L'huile dans l'action du meulage ne pénètre pas les matériaux complètement au début, mais quand ils sont prolongés par le toile, le filtre un apparent dans les pores des pièces qu'ils couvrent laisser par conséquent un vuide entre chacun et proportionnellement au chemin d'air il entre dans la fermentation, il est augmentée à l'extérieur par l'action des pièces subtiles qui s'échappent, du restant le plus brut sur la surface et de former un petit pellicule qui s'épaissit, lentement en raison de l'activité d'air qui la sèche jusque finalement à toute l'épaisseur des formes enduisantes pas plus qu'une croûte qui durcit de sorte que l'huile qui reste devienne plue ou moins concret.
Armand Vincent de Montpetit, Essais sur les moyens de conserver les portraits peints a l'huile,29 April, 1775, AdS pochette, p. 4. The idea that one color is captured and held in place by several forces simultaneously appears in writing by others, and writing about other coloring techniques, particularly painting. reference Miniature painting, for example, like any technique for creating a readable colored image in a very small space, used application methods based on small points of color. Careful placement of the colors created a perception of the juxtaposed colors as a single cohesive image. reference At a more macroscopic level, the same entrapment of color was one of several goals of the varnishing stage in painting and ceramics. reference In the best analogy of all, from the point of view of many eighteenth-century investigators, the action of heat on vitreous coloring materials trapped and melted those metal calxes, exposing the color as it made them permanent. reference
Wherefore, … I conclude (as the most probable opinion) that the use of Allum is to be a Vinculum between the Cloth and the Colour, as clammy-Oyls and Gum-waters are in Painting and Limming (sic); Allum being such a thing, whose particles and Aculei dissolved with hot Liquors will stick to the Stuffs, and pitch themselves into their Pores; and such also, as on which the particles of the Dying Drugs will also catch hold, as we see the particles of Copperas and other Crystallizing materials, do of the Boughs and Twigs in the Vessel, where such Crystallization is made.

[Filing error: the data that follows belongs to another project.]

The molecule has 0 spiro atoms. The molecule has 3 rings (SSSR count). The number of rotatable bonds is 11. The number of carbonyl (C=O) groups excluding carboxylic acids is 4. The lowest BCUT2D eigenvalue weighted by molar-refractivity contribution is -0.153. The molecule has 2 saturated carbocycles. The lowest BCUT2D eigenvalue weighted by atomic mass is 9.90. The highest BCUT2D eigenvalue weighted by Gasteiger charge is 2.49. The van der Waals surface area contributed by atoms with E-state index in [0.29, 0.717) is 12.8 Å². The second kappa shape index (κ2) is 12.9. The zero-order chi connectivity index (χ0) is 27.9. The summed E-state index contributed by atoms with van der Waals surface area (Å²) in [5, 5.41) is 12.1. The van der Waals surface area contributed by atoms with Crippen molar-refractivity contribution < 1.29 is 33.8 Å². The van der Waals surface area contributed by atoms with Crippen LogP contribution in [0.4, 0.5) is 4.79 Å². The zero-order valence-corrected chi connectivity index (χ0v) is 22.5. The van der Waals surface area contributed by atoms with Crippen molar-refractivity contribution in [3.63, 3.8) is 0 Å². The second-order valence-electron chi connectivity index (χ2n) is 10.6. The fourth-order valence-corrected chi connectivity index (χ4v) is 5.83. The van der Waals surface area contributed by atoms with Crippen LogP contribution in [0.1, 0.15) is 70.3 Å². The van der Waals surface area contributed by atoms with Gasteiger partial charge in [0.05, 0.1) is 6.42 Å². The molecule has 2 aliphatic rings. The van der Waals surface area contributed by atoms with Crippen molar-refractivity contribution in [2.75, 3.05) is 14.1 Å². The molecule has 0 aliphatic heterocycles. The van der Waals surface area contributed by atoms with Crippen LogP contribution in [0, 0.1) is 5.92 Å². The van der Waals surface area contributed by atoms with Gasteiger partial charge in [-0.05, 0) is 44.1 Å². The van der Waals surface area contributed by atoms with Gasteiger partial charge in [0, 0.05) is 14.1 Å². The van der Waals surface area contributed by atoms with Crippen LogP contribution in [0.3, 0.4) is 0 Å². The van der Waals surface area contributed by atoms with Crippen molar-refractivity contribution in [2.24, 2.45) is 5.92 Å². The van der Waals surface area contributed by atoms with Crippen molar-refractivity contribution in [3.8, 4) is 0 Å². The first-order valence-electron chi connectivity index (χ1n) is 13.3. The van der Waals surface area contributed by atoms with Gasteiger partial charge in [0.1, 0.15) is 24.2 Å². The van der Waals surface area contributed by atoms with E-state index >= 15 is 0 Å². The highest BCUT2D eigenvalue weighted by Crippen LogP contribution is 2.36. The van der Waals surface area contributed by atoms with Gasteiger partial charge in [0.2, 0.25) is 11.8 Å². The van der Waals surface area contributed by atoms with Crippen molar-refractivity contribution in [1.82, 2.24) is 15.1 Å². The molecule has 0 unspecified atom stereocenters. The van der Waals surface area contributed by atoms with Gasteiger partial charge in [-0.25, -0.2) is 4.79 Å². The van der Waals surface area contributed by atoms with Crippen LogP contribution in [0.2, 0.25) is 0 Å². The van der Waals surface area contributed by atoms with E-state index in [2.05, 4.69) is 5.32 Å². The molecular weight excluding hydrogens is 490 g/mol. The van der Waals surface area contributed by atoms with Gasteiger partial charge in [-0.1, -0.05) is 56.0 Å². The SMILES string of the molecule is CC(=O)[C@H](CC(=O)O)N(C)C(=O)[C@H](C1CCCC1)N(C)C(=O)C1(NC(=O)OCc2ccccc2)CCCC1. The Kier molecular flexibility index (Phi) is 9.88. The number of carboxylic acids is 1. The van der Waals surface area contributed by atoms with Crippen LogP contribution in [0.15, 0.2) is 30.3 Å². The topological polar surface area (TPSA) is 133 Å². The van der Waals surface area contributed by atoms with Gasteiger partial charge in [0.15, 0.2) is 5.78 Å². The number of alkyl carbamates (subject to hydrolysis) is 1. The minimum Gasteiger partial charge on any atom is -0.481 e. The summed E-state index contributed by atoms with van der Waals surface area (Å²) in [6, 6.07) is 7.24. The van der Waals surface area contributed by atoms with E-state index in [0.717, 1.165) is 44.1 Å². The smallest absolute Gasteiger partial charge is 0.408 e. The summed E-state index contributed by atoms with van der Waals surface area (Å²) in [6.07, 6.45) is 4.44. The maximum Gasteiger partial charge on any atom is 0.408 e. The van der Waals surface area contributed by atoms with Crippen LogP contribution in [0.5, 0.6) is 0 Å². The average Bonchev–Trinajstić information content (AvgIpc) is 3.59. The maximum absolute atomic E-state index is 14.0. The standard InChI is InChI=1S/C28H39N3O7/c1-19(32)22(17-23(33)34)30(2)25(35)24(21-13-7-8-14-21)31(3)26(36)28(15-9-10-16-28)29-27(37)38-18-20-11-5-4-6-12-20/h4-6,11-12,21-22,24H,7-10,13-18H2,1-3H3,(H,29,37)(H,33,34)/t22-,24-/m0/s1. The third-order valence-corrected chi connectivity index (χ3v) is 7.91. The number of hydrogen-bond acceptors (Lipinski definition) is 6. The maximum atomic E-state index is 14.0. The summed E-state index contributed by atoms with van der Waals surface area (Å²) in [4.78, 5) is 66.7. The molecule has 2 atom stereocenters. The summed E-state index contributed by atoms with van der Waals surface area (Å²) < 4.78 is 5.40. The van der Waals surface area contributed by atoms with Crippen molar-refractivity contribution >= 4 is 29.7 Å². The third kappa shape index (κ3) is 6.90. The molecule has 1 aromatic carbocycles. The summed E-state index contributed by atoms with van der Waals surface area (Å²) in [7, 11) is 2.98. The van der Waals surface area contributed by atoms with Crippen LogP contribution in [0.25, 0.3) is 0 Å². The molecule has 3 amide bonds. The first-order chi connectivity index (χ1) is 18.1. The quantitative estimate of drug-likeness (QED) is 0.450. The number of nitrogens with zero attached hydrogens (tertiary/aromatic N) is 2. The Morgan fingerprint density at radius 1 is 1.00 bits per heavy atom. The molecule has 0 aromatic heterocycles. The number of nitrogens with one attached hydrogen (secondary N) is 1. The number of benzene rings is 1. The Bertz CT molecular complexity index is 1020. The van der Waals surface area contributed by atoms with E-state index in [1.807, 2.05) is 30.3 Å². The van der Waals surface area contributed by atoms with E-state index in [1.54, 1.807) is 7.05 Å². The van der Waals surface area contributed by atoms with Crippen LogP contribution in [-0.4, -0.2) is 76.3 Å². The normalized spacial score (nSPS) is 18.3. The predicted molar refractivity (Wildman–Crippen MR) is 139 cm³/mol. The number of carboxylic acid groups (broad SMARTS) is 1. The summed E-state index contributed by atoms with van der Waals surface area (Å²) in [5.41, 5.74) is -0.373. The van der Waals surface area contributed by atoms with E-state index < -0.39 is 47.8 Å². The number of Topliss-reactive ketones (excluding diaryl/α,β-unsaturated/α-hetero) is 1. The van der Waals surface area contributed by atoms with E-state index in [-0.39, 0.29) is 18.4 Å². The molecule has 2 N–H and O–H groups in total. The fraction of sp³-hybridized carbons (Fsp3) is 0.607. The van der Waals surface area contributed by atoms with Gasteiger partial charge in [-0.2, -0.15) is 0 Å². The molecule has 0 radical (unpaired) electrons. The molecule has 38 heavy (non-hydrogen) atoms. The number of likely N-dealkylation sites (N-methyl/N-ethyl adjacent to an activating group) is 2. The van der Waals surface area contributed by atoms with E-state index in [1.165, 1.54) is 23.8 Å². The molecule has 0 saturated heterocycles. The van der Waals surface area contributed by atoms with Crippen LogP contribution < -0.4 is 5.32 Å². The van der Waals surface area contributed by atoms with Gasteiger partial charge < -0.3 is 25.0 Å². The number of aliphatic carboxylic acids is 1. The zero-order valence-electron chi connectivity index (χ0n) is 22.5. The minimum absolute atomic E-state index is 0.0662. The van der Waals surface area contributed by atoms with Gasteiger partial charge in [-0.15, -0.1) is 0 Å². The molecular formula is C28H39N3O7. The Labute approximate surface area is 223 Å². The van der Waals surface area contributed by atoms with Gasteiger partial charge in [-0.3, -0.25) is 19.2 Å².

Sir William Petty, "An Apparatus to the History of . . .Dying," in Thomas Sprat, History of the Royal Societyed. Jackson I. Cope and Harold Whitmore Jones (1667; reprint St. Louis, 1958), 289–290. Another key aspect of textile coloration often attributed to Dufay was the description of mordant action, a term and concept that was already common in vitreous color production. In ceramic painting, a mordant was some sticky substance (garlic-based glues were not uncommon) that held a dry powdered color, such as pure gold or silver, on the surface of the object. Firing melted the powder and fused it to the glazed surface of the object; at that point, the mordant had already burned off or evaporated. reference In a similar manner, Dufay characterized dyers' mordants as something that "bit" (mordre) both the cloth and the coloring particles, holding them in place until they became permanent. Earlier, however, William Petty credited dyers with a slightly different explanation of the need for these assistants.15 Petty noted that the addition of alum or other mineral salts to the dyebath allowed fibers to better accept color. Fiber, alum and coloring particle were like links in a chain, he suggested, just as the chain formed by the oils or gummed water in painting held pigment onto a prepared ground.
Some years later, the textile printer Charles O'Brien also called on mechanistic concepts of coloration to explain why the most permanent colors are often the least brilliant.16 O'Brien attributed this to the crowding of the coloring particles on the cloth. The vivacity of a color is related to the number of refractive surfaces in or on the object. In fugitive colors, particles are packed closely (perhaps because, although he does not say so, they tend to remain on the surface of the fibers) and so exhibit their rays more "glowingly" than they would if the color were dispersed or separated. The dispersion that is characteristic of duller, more solid colors is a result, entirely expected, of the coloring particles that enter into cells able to receive and retain them. Because there is a discrete place for each coloring particle, only a limited number can be accepted. There is therefore a limit to the refractive surfaces on any solid color. Saturation and brilliance, which result from the play of light on the surface of the object are correspondingly limited as well. reference25
In the search for useful theories of coloration, all stages of all colormaking operations might be scrutinized for appropriate examples: Theories based in one set of practices surely would hold for all others. Investigators interested in creating a theory of coloration that acknowledged the coloring process did not always confine their examinations to a single colormaking practice. reference reference Theorists and theorist-practitioners devised explanations that combined enamels and dyes, textile colors and pigments, painters' colors, and vitreous colors: this remained true throughout the eighteenth century.